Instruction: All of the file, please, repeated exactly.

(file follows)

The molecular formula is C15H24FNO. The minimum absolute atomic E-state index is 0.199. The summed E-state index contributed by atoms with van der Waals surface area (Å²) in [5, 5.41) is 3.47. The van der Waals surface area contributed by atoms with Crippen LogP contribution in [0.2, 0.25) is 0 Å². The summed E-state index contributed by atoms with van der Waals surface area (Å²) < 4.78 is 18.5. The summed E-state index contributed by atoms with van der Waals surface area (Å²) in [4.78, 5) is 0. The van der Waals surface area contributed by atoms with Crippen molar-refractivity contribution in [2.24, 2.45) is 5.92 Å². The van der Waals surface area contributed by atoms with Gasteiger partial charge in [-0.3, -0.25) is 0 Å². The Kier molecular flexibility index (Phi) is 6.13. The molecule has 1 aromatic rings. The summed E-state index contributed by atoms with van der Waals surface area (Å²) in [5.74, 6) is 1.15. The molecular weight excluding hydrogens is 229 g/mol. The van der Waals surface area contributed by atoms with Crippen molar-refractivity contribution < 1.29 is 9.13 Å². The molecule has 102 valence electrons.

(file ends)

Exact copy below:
The molecular formula is C15H24FNO. The minimum absolute atomic E-state index is 0.199. The summed E-state index contributed by atoms with van der Waals surface area (Å²) in [5, 5.41) is 3.47. The van der Waals surface area contributed by atoms with Crippen LogP contribution in [0.2, 0.25) is 0 Å². The summed E-state index contributed by atoms with van der Waals surface area (Å²) < 4.78 is 18.5. The summed E-state index contributed by atoms with van der Waals surface area (Å²) in [4.78, 5) is 0. The van der Waals surface area contributed by atoms with Crippen molar-refractivity contribution in [2.24, 2.45) is 5.92 Å². The van der Waals surface area contributed by atoms with Gasteiger partial charge in [-0.3, -0.25) is 0 Å². The Kier molecular flexibility index (Phi) is 6.13. The molecule has 1 aromatic rings. The summed E-state index contributed by atoms with van der Waals surface area (Å²) in [5.74, 6) is 1.15. The molecular weight excluding hydrogens is 229 g/mol. The van der Waals surface area contributed by atoms with Crippen molar-refractivity contribution < 1.29 is 9.13 Å². The molecule has 102 valence electrons.